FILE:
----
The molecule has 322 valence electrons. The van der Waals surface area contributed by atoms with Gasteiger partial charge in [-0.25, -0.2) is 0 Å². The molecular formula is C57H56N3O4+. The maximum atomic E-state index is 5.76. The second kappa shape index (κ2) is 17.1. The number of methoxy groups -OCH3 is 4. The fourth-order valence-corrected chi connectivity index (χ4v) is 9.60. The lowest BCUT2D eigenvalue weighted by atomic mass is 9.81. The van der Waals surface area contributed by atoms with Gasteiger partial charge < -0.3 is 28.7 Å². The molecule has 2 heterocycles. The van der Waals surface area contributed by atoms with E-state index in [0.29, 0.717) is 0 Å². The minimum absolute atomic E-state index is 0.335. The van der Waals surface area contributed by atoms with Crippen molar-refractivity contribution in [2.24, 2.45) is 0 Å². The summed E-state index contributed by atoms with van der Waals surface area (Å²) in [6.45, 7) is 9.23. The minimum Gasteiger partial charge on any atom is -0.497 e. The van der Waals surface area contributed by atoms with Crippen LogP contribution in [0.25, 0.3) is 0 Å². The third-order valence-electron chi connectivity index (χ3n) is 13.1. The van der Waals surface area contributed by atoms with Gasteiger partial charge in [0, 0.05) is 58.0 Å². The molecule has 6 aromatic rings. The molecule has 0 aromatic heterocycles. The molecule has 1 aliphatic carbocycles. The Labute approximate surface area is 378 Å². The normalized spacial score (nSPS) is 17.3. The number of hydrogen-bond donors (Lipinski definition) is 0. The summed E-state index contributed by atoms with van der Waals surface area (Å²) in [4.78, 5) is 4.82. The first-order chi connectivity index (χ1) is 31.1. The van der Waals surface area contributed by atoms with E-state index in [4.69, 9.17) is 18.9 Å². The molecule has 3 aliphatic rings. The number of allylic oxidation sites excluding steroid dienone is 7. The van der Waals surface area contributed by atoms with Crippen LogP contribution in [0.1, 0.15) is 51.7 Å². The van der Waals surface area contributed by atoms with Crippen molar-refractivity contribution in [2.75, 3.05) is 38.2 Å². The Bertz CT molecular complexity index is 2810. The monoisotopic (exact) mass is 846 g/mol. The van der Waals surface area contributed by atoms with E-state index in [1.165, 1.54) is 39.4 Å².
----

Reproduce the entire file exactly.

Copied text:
The molecule has 322 valence electrons. The van der Waals surface area contributed by atoms with Gasteiger partial charge in [-0.25, -0.2) is 0 Å². The molecular formula is C57H56N3O4+. The maximum atomic E-state index is 5.76. The second kappa shape index (κ2) is 17.1. The number of methoxy groups -OCH3 is 4. The fourth-order valence-corrected chi connectivity index (χ4v) is 9.60. The lowest BCUT2D eigenvalue weighted by atomic mass is 9.81. The van der Waals surface area contributed by atoms with Gasteiger partial charge < -0.3 is 28.7 Å². The molecule has 2 heterocycles. The van der Waals surface area contributed by atoms with E-state index in [0.29, 0.717) is 0 Å². The minimum absolute atomic E-state index is 0.335. The van der Waals surface area contributed by atoms with Crippen molar-refractivity contribution in [2.24, 2.45) is 0 Å². The summed E-state index contributed by atoms with van der Waals surface area (Å²) in [6.45, 7) is 9.23. The minimum Gasteiger partial charge on any atom is -0.497 e. The van der Waals surface area contributed by atoms with Crippen LogP contribution in [0.25, 0.3) is 0 Å². The third-order valence-electron chi connectivity index (χ3n) is 13.1. The van der Waals surface area contributed by atoms with Gasteiger partial charge in [0, 0.05) is 58.0 Å². The molecule has 6 aromatic rings. The molecule has 0 aromatic heterocycles. The molecule has 1 aliphatic carbocycles. The Labute approximate surface area is 378 Å². The normalized spacial score (nSPS) is 17.3. The number of hydrogen-bond donors (Lipinski definition) is 0. The summed E-state index contributed by atoms with van der Waals surface area (Å²) in [4.78, 5) is 4.82. The first-order chi connectivity index (χ1) is 31.1. The van der Waals surface area contributed by atoms with E-state index in [4.69, 9.17) is 18.9 Å². The molecule has 3 aliphatic rings. The number of allylic oxidation sites excluding steroid dienone is 7. The van der Waals surface area contributed by atoms with Crippen LogP contribution in [0.1, 0.15) is 51.7 Å². The van der Waals surface area contributed by atoms with Crippen molar-refractivity contribution in [2.75, 3.05) is 38.2 Å². The Bertz CT molecular complexity index is 2810. The monoisotopic (exact) mass is 846 g/mol. The van der Waals surface area contributed by atoms with E-state index in [1.165, 1.54) is 39.4 Å².